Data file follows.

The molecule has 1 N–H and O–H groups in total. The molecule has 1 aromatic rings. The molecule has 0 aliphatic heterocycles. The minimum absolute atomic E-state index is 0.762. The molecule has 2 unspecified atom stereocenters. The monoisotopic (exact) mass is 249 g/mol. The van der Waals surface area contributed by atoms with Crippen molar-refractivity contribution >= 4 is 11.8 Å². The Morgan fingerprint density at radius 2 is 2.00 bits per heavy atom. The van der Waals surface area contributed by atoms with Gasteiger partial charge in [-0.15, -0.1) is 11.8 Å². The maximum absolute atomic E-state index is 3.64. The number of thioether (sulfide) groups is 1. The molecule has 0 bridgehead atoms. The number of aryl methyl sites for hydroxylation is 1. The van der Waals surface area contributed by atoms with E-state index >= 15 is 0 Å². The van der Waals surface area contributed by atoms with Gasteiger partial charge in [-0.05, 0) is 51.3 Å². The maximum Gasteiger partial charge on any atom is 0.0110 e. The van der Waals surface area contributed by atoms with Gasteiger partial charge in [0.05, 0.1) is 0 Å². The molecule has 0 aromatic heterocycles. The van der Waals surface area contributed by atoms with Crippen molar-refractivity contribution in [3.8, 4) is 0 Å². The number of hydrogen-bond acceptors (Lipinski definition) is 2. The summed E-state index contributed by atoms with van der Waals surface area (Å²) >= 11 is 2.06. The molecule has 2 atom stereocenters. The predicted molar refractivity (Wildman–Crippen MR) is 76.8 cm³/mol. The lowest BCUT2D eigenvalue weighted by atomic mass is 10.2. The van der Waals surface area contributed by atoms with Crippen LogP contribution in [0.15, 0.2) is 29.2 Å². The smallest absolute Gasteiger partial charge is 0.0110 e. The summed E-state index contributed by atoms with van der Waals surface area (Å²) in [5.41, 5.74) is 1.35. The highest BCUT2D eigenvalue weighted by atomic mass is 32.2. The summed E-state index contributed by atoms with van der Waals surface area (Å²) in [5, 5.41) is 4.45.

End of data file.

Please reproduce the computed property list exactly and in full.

The molecule has 1 N–H and O–H groups in total. The molecule has 1 aromatic rings. The molecule has 0 aliphatic heterocycles. The minimum absolute atomic E-state index is 0.762. The molecule has 2 unspecified atom stereocenters. The monoisotopic (exact) mass is 249 g/mol. The van der Waals surface area contributed by atoms with Crippen molar-refractivity contribution >= 4 is 11.8 Å². The Morgan fingerprint density at radius 2 is 2.00 bits per heavy atom. The van der Waals surface area contributed by atoms with Gasteiger partial charge in [-0.15, -0.1) is 11.8 Å². The maximum absolute atomic E-state index is 3.64. The number of thioether (sulfide) groups is 1. The molecule has 0 bridgehead atoms. The number of aryl methyl sites for hydroxylation is 1. The van der Waals surface area contributed by atoms with E-state index >= 15 is 0 Å². The van der Waals surface area contributed by atoms with Gasteiger partial charge in [-0.05, 0) is 51.3 Å². The maximum Gasteiger partial charge on any atom is 0.0110 e. The van der Waals surface area contributed by atoms with Gasteiger partial charge in [0.05, 0.1) is 0 Å². The molecule has 0 aromatic heterocycles. The van der Waals surface area contributed by atoms with Crippen molar-refractivity contribution in [3.8, 4) is 0 Å². The number of hydrogen-bond acceptors (Lipinski definition) is 2. The summed E-state index contributed by atoms with van der Waals surface area (Å²) >= 11 is 2.06. The molecule has 2 atom stereocenters. The predicted molar refractivity (Wildman–Crippen MR) is 76.8 cm³/mol. The lowest BCUT2D eigenvalue weighted by atomic mass is 10.2. The van der Waals surface area contributed by atoms with Crippen LogP contribution in [0.15, 0.2) is 29.2 Å². The smallest absolute Gasteiger partial charge is 0.0110 e. The summed E-state index contributed by atoms with van der Waals surface area (Å²) in [5.41, 5.74) is 1.35. The highest BCUT2D eigenvalue weighted by atomic mass is 32.2. The summed E-state index contributed by atoms with van der Waals surface area (Å²) in [5, 5.41) is 4.45.